Under Section 4D(1)(b), a judge may enter into financial or business dealings with a lawyer who is a relative or close friend whose appearance or interest in a case would in any event require the judge's disqualification under Section 3E.
(2) Judge as Investor. A judge may hold and manage investments of the judge and members of the judge's family,* including real estate. In addition, a judge may participate as a passive investor in any business. For purposes of this Section, "passive investor" means that the judge is not a director, officer, manager, partner (except a limited partner in a limited partnership), advisor, employee, or controlling shareholder of the business.
Commentary. -- See Time for Compliance, Section 6E. For active investments and other business interests, see Section 4D(3).
(3) A judge may actively engage in business or other remunerative activity, as long as the judge would not expect the business or remunerative activity to:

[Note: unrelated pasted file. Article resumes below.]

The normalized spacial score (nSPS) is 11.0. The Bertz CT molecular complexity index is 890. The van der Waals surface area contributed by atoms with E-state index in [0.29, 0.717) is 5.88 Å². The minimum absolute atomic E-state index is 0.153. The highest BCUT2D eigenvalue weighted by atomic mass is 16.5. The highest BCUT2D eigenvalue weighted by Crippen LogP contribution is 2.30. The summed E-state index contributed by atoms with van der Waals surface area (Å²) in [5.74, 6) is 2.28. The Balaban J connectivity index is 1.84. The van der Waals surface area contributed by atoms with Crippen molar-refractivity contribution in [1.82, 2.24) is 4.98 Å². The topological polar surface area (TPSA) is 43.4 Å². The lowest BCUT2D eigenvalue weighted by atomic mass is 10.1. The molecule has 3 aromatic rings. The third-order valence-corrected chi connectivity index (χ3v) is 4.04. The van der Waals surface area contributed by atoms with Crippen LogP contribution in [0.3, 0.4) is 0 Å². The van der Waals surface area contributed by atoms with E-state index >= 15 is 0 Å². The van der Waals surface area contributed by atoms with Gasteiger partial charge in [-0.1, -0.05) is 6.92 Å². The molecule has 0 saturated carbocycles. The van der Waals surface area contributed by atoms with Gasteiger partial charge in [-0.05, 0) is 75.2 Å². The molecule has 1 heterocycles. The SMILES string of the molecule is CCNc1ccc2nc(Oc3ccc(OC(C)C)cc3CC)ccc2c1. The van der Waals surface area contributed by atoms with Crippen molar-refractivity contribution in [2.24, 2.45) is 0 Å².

(a) involve the judge or the judge's business associates in lobbying legislative or regulatory bodies within Alaska, or
(b) involve the judge or the judge's business associates in frequent appearances in front of legislative or regulatory bodies within Alaska, or
+#(c) have a major effect on the economic life of the community in which the judge serves. A business has a "major effect on the economic life of the community" when it employs more than five percent of the local work-force, when it provides essential financial services (for example, banking or insurance) or essential utilities (for example, electricity, oil, gas, sewage treatment) to the community, or when it is the sole provider of an essential good or service within the community.
Commentary. -- See Time for Compliance, Section 6E.